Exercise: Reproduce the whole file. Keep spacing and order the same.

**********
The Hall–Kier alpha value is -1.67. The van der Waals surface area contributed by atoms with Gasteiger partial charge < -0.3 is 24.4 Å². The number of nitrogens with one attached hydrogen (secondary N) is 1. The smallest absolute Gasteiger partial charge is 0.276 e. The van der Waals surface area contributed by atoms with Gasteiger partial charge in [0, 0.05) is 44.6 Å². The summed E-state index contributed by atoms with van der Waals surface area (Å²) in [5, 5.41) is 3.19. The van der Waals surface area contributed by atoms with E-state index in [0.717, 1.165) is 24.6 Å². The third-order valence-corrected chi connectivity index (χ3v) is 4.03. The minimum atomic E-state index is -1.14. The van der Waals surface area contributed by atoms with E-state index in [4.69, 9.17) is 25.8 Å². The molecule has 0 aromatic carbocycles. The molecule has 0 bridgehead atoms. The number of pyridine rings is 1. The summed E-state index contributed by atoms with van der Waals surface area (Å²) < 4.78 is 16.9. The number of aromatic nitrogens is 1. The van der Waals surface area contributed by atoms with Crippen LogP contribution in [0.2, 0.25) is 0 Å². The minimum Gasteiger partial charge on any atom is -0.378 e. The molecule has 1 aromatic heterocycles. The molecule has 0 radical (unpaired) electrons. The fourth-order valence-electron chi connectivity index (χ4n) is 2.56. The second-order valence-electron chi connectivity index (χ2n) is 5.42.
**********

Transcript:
The Hall–Kier alpha value is -1.67. The van der Waals surface area contributed by atoms with Gasteiger partial charge < -0.3 is 24.4 Å². The number of nitrogens with one attached hydrogen (secondary N) is 1. The smallest absolute Gasteiger partial charge is 0.276 e. The van der Waals surface area contributed by atoms with Gasteiger partial charge in [0, 0.05) is 44.6 Å². The summed E-state index contributed by atoms with van der Waals surface area (Å²) in [5, 5.41) is 3.19. The van der Waals surface area contributed by atoms with E-state index in [0.717, 1.165) is 24.6 Å². The third-order valence-corrected chi connectivity index (χ3v) is 4.03. The minimum atomic E-state index is -1.14. The van der Waals surface area contributed by atoms with E-state index in [4.69, 9.17) is 25.8 Å². The molecule has 0 aromatic carbocycles. The molecule has 0 bridgehead atoms. The number of pyridine rings is 1. The summed E-state index contributed by atoms with van der Waals surface area (Å²) < 4.78 is 16.9. The number of aromatic nitrogens is 1. The van der Waals surface area contributed by atoms with Crippen LogP contribution in [0.2, 0.25) is 0 Å². The minimum Gasteiger partial charge on any atom is -0.378 e. The molecule has 1 aromatic heterocycles. The molecule has 0 radical (unpaired) electrons. The fourth-order valence-electron chi connectivity index (χ4n) is 2.56. The second-order valence-electron chi connectivity index (χ2n) is 5.42.